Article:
San Diego Business Journal

Council Approves SeaWorld's Expansion Plans

BY TANYA RODRIGUES
Staff Writer

With approval from the San Diego City Council last week, the next milestones in SeaWorld San Diego's multimillion-dollar expansion are expected this fall.

Construction is planned to begin in October on two projects on SeaWorld's 189.5 city-owned acres , an education facility and a 95-foot-tall water ride similar to a roller coaster.

The ride, expected to open in April 2004, has been a lightning rod for criticism.

It's the first major attraction to exercise the theme park's ability, endorsed by voters in 1998, to build structures taller than the 30-foot limit imposed on coastal property.

Bob Tucker, SeaWorld's public relations director, said the expansion's first phase is expected to cost between $50 million and $100 million. The phase also includes a new entrance and a new catering facility, he said.

Before ground is broken, two more approvals have to go through, and Tucker said the park doesn't foresee any problems with them.

The first takes place in Los Angeles in September, when the California Coastal Commission reviews changes they requested to the park's expansion plans.

After that, a final approval is expected from the board of the park's parent company, St. Louis-based Anheuser-Busch Cos., Tucker said.

The education facility, scheduled to open next summer, will house the park's youth programs, including day camps and overnight activities.

The water ride is being modeled after a ride at SeaWorld Orlando called Journey to Atlantis. The San Diego ride will be more covered, and will likely have a different theme, Tucker said. The attraction will also feature the park's Commerson's dolphins, which have been kept behind the scenes since being displaced by the park's Shipwreck Rapids ride in the late 1990s.

On July 9, the City Council agreed to consider increasing the park's current rent payment in January, according to the City Clerk's office. The park pays an undisclosed percentage of its sales income as rent. It paid the city $6.72 million last year.

The council approved the Coastal Commission's recommendations, which included keeping new structures at least 75 feet from the shoreline and limiting fireworks shows.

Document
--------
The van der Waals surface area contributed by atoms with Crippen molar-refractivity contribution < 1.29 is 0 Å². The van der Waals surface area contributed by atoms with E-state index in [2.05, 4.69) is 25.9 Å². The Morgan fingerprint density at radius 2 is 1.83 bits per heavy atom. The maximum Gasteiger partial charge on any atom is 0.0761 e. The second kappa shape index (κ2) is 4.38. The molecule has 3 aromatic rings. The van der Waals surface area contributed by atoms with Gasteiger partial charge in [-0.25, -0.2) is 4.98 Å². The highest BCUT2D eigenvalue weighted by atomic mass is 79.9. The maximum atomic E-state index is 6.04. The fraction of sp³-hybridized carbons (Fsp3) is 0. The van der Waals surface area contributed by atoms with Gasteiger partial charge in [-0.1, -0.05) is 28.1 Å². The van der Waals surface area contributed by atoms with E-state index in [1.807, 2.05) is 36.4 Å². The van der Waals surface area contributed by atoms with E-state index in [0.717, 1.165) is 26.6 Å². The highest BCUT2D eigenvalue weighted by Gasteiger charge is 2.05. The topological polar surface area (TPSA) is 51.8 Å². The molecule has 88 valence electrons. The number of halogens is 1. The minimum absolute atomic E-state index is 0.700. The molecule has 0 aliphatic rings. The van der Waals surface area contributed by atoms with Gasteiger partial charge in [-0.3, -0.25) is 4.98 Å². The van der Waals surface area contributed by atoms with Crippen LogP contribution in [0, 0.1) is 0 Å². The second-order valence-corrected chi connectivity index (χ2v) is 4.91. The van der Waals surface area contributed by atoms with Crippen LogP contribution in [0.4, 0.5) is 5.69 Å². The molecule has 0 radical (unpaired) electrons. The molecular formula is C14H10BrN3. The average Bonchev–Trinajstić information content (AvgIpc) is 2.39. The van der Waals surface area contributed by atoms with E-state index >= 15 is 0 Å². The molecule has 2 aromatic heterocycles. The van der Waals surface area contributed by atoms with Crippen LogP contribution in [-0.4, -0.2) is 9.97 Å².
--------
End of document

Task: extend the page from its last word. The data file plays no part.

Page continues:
In other items, the council asked the park to provide annual attendance figures and endorsed the expansion's environmental impact report. They also agreed SeaWorld should give 90 days notice before seeking permits to build an on-site hotel in a later phase of its master plan.

The city expects to hold public hearings about the hotel, which won't be built for 10 years.

The item updating SeaWorld's lease with the city, which included the final expansion plans, was passed unanimously.

Councilwoman Donna Frye, whose district includes SeaWorld, plans to clarify her vote.

Frye said she approved of the commission's changes, but did not support SeaWorld's expansion plans. She said she considered them an inappropriate use of public parkland.

The changes, particularly the construction of taller structures, will be detrimental to San Diego's skyline in the Mission Bay area, Frye said.

Frye said she is still concerned about the expansion's impact on the area's traffic, and whether SeaWorld's plans to alleviate it are enough.

Councilman Jim Madaffer said he was pleased with the council's decisions.

"I don't know a single issue like this one that has had more public meetings and more public input than this one has, including a vote of the people," Madaffer said.

He continued, "While I'm not interested in turning SeaWorld into a Six Flags Magic Mountain or some other kind of amusement park, I think they came up with a balanced approach."